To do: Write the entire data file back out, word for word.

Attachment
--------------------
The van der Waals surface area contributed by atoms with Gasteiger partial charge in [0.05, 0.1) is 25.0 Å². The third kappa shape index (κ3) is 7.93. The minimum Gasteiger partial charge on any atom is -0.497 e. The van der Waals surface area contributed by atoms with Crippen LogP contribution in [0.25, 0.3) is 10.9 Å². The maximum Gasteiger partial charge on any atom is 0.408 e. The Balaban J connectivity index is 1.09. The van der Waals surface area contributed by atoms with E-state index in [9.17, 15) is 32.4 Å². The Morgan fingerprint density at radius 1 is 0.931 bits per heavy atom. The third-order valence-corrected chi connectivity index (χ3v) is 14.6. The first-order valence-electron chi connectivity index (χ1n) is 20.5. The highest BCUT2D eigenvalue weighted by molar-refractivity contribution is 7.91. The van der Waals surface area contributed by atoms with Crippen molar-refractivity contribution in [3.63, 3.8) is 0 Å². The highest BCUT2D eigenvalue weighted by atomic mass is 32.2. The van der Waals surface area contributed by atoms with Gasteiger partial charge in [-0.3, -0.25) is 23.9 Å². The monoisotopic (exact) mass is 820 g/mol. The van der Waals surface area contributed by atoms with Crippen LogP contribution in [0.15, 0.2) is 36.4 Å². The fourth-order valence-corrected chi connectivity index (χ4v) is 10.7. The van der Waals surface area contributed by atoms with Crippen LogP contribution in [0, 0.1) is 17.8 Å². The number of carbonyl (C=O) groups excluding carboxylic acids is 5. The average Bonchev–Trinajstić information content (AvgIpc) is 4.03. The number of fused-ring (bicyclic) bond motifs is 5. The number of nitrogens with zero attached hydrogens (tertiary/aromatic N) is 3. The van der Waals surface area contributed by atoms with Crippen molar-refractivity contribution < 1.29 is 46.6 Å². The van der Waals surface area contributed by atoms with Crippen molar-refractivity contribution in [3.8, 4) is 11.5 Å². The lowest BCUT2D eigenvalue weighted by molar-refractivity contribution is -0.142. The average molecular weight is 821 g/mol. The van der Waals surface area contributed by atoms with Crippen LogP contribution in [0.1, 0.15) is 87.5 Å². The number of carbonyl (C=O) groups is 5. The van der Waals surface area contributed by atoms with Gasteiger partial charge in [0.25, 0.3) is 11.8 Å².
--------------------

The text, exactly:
The van der Waals surface area contributed by atoms with Gasteiger partial charge in [0.05, 0.1) is 25.0 Å². The third kappa shape index (κ3) is 7.93. The minimum Gasteiger partial charge on any atom is -0.497 e. The van der Waals surface area contributed by atoms with Crippen LogP contribution in [0.25, 0.3) is 10.9 Å². The maximum Gasteiger partial charge on any atom is 0.408 e. The Balaban J connectivity index is 1.09. The van der Waals surface area contributed by atoms with E-state index in [9.17, 15) is 32.4 Å². The Morgan fingerprint density at radius 1 is 0.931 bits per heavy atom. The third-order valence-corrected chi connectivity index (χ3v) is 14.6. The first-order valence-electron chi connectivity index (χ1n) is 20.5. The highest BCUT2D eigenvalue weighted by molar-refractivity contribution is 7.91. The van der Waals surface area contributed by atoms with Crippen molar-refractivity contribution in [3.63, 3.8) is 0 Å². The highest BCUT2D eigenvalue weighted by atomic mass is 32.2. The van der Waals surface area contributed by atoms with Gasteiger partial charge in [-0.3, -0.25) is 23.9 Å². The monoisotopic (exact) mass is 820 g/mol. The van der Waals surface area contributed by atoms with Crippen LogP contribution in [0.15, 0.2) is 36.4 Å². The fourth-order valence-corrected chi connectivity index (χ4v) is 10.7. The van der Waals surface area contributed by atoms with Crippen LogP contribution in [0, 0.1) is 17.8 Å². The number of carbonyl (C=O) groups excluding carboxylic acids is 5. The average Bonchev–Trinajstić information content (AvgIpc) is 4.03. The number of fused-ring (bicyclic) bond motifs is 5. The number of nitrogens with zero attached hydrogens (tertiary/aromatic N) is 3. The van der Waals surface area contributed by atoms with Crippen molar-refractivity contribution < 1.29 is 46.6 Å². The van der Waals surface area contributed by atoms with Crippen molar-refractivity contribution in [3.8, 4) is 11.5 Å². The lowest BCUT2D eigenvalue weighted by molar-refractivity contribution is -0.142. The average molecular weight is 821 g/mol. The van der Waals surface area contributed by atoms with Crippen LogP contribution in [0.1, 0.15) is 87.5 Å². The number of carbonyl (C=O) groups is 5. The van der Waals surface area contributed by atoms with Gasteiger partial charge in [0.25, 0.3) is 11.8 Å².